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Blazers Should Be Thankful for Their Stingy Defense This Season

An improved defense has the Blazers keeping afloat in the West.

NBA: Portland Trail Blazers at Milwaukee Bucks Benny Sieu-USA TODAY Sports

The Portland Trail Blazers are in the midst of an identity-swap of some sorts. Known for their offense—with offensive-minded guards Damian Lillard and CJ McCollum leading the way—defense is keeping the Blazers in games. But a mindset change starts at the top, and CBS’ Matt Moore recently told the Blazer’s Edge Podcast he is pleasantly surprised with McCollum’s defense this season.

A tough defense has come in handy with what most have called a relatively easy opening stretch to the season. The Blazers currently stand at 10-7, tied for No. 4 in the West. Zach Buckley of Bleacher Report says Portland should be thankful for defense getting them this far:

“What was your reaction to Jusuf Nurkic saying at media day that the Portland Trail Blazers needed to fix their “trash” defense? If it was anything like mine, it probably included a chuckle, a few nods and a thought along the lines of—Good luck with that, big fella.

And yet, one month into the season, the Blazers sit second in the defensive efficiency ranks, or 19 spots higher than where they ended last season. They’ve already held 11 opponents under the century mark, including each of their last five. In all of 2016-17, they only kept 21 teams below 100 points and never had a sub-100 stretch last longer than three contests.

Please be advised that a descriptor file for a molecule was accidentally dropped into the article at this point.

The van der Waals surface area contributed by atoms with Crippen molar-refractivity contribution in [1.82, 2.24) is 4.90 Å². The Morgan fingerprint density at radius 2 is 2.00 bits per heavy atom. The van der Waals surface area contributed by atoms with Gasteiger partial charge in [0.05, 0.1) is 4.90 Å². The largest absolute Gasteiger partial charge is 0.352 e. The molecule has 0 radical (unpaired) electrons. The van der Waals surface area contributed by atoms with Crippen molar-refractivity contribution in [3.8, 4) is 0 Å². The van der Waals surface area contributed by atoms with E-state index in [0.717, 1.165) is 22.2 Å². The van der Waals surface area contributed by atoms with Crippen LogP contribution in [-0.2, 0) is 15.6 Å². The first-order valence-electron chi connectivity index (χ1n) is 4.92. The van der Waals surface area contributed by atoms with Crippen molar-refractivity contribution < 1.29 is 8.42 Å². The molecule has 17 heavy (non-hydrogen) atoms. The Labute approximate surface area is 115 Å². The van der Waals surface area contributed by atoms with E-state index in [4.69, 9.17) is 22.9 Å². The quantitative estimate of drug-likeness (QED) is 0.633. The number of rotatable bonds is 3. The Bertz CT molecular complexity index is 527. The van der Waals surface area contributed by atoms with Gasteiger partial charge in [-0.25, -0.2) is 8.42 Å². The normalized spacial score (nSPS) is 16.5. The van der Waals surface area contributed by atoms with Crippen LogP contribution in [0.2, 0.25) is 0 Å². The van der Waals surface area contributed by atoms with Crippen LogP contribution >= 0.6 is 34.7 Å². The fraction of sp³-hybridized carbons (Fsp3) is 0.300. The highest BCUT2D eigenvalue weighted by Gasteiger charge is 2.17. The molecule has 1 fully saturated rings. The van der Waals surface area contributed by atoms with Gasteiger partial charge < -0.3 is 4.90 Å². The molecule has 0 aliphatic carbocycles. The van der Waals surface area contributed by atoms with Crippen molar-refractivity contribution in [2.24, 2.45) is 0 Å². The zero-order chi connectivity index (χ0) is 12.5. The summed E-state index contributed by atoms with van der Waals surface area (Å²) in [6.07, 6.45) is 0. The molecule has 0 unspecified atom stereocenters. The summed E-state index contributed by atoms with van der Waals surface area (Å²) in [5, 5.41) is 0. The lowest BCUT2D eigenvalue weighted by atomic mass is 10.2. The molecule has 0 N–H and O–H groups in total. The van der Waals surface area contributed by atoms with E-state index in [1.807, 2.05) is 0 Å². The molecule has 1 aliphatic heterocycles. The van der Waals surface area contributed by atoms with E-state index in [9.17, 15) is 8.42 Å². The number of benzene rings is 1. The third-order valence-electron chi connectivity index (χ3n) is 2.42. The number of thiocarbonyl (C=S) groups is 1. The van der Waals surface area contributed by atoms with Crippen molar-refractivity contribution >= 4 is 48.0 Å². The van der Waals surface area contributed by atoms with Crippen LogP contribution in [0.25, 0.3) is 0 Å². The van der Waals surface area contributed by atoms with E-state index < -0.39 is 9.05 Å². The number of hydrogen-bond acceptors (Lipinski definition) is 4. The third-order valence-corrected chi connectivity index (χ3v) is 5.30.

This sample size is relatively tiny, and they haven’t faced murders’ row in terms of opposing offenses (just four games against top-10 attacks). But no club has provided more resistance at the point of attack. Portland leads everyone in opponents’ field-goal percentage at the rim (58.8) and within five feet (53.5).

Their backcourt still has cracks, but they have two of the league’s top 25 defenders by defensive real plus-minus in Nurkic (16th) and Al-Farouq Aminu (22nd), per Over the 184 minutes those two have shared, Portland has ceded just 95.3 points per 100 possessions, a rating last posted by the 2011-12 Chicago Bulls.”

Buckley does highlight an important point in all of this talk about Portland’s defense: the sample size is very small at this point. 17 games is not enough to gauge the Blazers as “elite” or any other top-ranking descriptor. We should hold off on those kind of compliments until the calendar flips to 2018.

Still, the Blazers are doing what they need to do right now. They’ve had some gut-wrenching close losses (against the Clippers on a Blake Griffin buzzer-beater, against the Jazz in OT after Lillard was blocked at the buzzer), but they’ve also had some impressive close wins (against the Lakers on Lillard’s buzzer-beater, against the Melo-less Thunder). And when their offense kicks it up a gear, like last Saturday at home against the Kings or against the Nuggets, wins get just that much easier.

Another point of hope comes when realizing much of Portland’s success has come without Al-Farouq Aminu. He’s not back quite yet, but it seems he’ll return just in time as the Blazers’ schedule picks up in opponent play.